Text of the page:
In the Matter of Memorial Estates, Inc., Debtor.appeal of Cemco, Inc, 837 F.2d 762 (7th Cir. 1988)Annotate this Case
William L. Needler & Assoc., Ltd., Chicago, Ill., for defendant-appellant.
Jeffrey R. Liebman, George L. Grumley, Marjorie E. McCollom, Arvey, Hodes, Costello & Burman, Chicago, Ill., for plaintiff-appellee.
Before POSNER, COFFEY, and FLAUM, Circuit Judges.
A proceeding in state court to foreclose a mortgage on a cemetery was removed to federal court when the mortgagor declared bankruptcy. The federal court appointed a receiver to operate the cemetery during the bankruptcy proceeding. We upheld the appointment in In re Memorial Estates, Inc., 797 F.2d 516 (7th Cir. 1986). While the foreclosure proceeding was pending, Cemco, the operator of the cemetery, moved the bankruptcy judge (and later the district judge) to remand the foreclosure proceeding to the state court and also (what amounted to the same thing) moved the district judge to withdraw the reference of the proceeding to the bankruptcy judge. Cemco contended that the mortgage did not cover the cemetery and hence that the mortgagor's bankruptcy should not be allowed to interfere with Cemco's operation of the cemetery. These motions were denied in the two orders that Cemco is trying to appeal.
The Bankruptcy Code states that an order granting or denying remand "is not reviewable by appeal or otherwise." 28 U.S.C. § 1452(b). This might appear to end the appeal (at least insofar as it seeks to challenge the order denying Cemco's motion to remand the foreclosure proceeding to the state court from which it was removed), except that several cases have held that an order granting remand can, despite the quoted provision, be reviewed on appeal if the motion raises questions going to the subject-matter jurisdiction of the district court. See, e.g., Browning v. Navarro, 743 F.2d 1069, 1076-80 (5th Cir. 1984). We may assume without having to decide both that these decisions are correct and that their logic applies with equal force to an order denying remand; in either case, we may assume, Congress did not intend to prevent a court of appeals from confining the district court within its jurisdiction.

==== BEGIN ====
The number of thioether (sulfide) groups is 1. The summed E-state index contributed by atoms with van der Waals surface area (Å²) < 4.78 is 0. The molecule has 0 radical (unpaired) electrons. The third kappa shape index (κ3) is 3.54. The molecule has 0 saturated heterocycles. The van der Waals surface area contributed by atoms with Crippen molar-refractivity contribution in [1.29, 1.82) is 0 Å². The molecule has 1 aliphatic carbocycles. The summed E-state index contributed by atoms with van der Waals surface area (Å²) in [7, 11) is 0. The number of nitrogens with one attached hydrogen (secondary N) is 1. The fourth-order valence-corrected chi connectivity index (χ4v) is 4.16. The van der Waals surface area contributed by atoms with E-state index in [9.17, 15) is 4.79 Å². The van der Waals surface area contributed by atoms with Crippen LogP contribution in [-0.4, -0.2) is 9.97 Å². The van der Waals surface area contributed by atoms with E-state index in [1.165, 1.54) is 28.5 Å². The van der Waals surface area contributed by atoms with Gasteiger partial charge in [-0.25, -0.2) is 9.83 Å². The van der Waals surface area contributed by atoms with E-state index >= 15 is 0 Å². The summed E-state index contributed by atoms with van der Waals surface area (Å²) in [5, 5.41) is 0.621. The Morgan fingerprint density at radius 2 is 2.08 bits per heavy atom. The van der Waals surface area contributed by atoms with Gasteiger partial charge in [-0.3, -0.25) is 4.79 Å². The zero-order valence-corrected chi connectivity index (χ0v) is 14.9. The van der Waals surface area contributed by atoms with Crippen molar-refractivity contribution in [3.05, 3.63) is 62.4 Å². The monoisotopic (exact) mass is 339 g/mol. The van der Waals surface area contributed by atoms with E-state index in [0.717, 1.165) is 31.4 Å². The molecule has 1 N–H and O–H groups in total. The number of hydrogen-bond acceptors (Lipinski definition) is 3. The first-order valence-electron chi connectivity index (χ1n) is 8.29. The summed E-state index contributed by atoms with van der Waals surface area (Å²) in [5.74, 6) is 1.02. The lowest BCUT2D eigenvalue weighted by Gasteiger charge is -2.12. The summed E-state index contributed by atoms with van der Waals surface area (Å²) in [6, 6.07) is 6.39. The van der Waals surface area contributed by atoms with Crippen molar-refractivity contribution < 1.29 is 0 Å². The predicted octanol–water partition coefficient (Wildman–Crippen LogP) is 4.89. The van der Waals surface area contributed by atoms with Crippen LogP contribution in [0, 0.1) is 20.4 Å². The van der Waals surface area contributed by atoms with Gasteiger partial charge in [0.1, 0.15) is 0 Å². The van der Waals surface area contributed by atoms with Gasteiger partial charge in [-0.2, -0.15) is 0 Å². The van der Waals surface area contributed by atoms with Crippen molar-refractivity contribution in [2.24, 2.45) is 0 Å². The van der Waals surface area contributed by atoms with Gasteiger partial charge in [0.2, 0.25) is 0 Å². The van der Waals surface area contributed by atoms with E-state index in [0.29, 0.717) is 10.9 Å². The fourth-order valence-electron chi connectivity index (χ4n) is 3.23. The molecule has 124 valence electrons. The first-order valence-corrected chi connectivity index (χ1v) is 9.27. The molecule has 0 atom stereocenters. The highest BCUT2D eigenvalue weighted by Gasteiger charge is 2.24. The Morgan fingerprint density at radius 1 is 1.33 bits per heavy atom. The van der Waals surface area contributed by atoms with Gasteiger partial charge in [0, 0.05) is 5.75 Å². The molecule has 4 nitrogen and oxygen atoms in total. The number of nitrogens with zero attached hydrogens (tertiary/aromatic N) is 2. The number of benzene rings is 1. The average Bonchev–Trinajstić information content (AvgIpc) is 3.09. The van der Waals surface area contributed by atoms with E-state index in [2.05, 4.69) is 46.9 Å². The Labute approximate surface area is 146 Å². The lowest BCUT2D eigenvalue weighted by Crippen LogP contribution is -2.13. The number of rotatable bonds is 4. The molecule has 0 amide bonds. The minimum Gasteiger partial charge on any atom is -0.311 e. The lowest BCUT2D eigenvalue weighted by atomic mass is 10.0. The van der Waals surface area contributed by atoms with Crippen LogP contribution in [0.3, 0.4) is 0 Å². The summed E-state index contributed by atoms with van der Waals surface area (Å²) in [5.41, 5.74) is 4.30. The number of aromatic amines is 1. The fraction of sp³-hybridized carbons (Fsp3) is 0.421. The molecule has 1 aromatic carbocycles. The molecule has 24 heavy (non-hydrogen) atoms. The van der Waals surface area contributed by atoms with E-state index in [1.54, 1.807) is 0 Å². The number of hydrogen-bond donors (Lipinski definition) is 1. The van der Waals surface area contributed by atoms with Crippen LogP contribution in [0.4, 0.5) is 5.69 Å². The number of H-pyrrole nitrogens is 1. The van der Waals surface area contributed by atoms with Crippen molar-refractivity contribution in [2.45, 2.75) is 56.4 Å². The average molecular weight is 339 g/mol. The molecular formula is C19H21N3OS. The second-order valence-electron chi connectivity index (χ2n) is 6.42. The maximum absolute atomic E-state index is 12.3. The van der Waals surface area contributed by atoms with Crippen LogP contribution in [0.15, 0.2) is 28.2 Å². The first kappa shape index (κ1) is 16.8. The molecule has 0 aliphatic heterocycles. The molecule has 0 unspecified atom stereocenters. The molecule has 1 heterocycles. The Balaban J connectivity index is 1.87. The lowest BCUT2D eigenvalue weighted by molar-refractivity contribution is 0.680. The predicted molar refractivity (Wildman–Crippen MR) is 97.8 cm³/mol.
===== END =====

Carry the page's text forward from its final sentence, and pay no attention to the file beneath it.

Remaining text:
All this is a red herring, however, since the statute is addressed to the question of reviewability, and the issue for us is appealability. Even if the order denying remand in this case is reviewable, it is appealable only if final, see 28 U.S.C. § 158(d). It is not final, as the foreclosure proceeding continues in the district court. For the same reason, the order denying the motion to withdraw the proceeding from the bankruptcy judge is interlocutory, hence not appealable. See In re Moens, 800 F.2d 173, 175 (7th Cir. 1986).